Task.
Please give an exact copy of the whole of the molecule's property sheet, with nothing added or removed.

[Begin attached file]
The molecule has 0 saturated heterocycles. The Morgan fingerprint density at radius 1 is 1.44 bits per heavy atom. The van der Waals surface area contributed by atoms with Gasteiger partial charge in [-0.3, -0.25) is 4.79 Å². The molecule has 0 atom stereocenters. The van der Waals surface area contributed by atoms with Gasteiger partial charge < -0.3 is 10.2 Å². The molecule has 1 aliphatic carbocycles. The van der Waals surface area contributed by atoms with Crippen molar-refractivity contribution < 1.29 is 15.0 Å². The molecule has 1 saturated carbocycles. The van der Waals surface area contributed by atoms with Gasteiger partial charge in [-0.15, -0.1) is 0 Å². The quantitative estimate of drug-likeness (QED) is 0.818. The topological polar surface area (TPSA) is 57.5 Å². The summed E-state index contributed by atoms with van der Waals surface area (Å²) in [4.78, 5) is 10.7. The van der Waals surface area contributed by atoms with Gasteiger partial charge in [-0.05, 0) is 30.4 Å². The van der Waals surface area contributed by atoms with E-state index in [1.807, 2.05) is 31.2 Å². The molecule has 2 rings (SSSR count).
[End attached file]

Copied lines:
The molecule has 0 saturated heterocycles. The Morgan fingerprint density at radius 1 is 1.44 bits per heavy atom. The van der Waals surface area contributed by atoms with Gasteiger partial charge in [-0.3, -0.25) is 4.79 Å². The molecule has 0 atom stereocenters. The van der Waals surface area contributed by atoms with Gasteiger partial charge < -0.3 is 10.2 Å². The molecule has 1 aliphatic carbocycles. The van der Waals surface area contributed by atoms with Crippen molar-refractivity contribution < 1.29 is 15.0 Å². The molecule has 1 saturated carbocycles. The van der Waals surface area contributed by atoms with Gasteiger partial charge in [-0.15, -0.1) is 0 Å². The quantitative estimate of drug-likeness (QED) is 0.818. The topological polar surface area (TPSA) is 57.5 Å². The summed E-state index contributed by atoms with van der Waals surface area (Å²) in [4.78, 5) is 10.7. The van der Waals surface area contributed by atoms with Gasteiger partial charge in [-0.05, 0) is 30.4 Å². The van der Waals surface area contributed by atoms with E-state index in [1.807, 2.05) is 31.2 Å². The molecule has 2 rings (SSSR count).